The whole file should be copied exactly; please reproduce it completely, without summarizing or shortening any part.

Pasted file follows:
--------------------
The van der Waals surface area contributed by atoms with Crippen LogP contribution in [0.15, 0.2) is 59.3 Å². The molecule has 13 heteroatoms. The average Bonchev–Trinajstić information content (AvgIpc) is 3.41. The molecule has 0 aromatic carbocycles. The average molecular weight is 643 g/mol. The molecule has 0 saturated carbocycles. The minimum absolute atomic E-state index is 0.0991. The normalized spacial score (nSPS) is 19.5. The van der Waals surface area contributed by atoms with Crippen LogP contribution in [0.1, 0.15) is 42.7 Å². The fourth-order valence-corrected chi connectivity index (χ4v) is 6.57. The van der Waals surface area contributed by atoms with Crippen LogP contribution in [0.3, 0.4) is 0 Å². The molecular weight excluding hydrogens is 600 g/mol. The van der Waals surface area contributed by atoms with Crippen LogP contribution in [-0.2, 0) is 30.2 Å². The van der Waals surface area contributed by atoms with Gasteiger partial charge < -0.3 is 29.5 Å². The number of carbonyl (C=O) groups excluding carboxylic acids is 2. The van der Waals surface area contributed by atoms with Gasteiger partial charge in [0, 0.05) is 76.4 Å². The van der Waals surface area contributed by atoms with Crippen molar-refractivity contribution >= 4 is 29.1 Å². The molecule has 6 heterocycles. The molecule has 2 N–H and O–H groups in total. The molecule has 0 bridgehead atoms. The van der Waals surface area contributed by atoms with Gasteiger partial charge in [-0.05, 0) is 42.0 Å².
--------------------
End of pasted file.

The van der Waals surface area contributed by atoms with Crippen LogP contribution in [0.15, 0.2) is 59.3 Å². The molecule has 13 heteroatoms. The average Bonchev–Trinajstić information content (AvgIpc) is 3.41. The molecule has 0 aromatic carbocycles. The average molecular weight is 643 g/mol. The molecule has 0 saturated carbocycles. The minimum absolute atomic E-state index is 0.0991. The normalized spacial score (nSPS) is 19.5. The van der Waals surface area contributed by atoms with Crippen LogP contribution in [0.1, 0.15) is 42.7 Å². The fourth-order valence-corrected chi connectivity index (χ4v) is 6.57. The van der Waals surface area contributed by atoms with Crippen LogP contribution in [0.3, 0.4) is 0 Å². The molecular weight excluding hydrogens is 600 g/mol. The van der Waals surface area contributed by atoms with Crippen LogP contribution in [-0.2, 0) is 30.2 Å². The van der Waals surface area contributed by atoms with Gasteiger partial charge < -0.3 is 29.5 Å². The number of carbonyl (C=O) groups excluding carboxylic acids is 2. The van der Waals surface area contributed by atoms with Gasteiger partial charge in [0, 0.05) is 76.4 Å². The van der Waals surface area contributed by atoms with Crippen molar-refractivity contribution >= 4 is 29.1 Å². The molecule has 6 heterocycles. The molecule has 2 N–H and O–H groups in total. The molecule has 0 bridgehead atoms. The van der Waals surface area contributed by atoms with Gasteiger partial charge in [-0.05, 0) is 42.0 Å².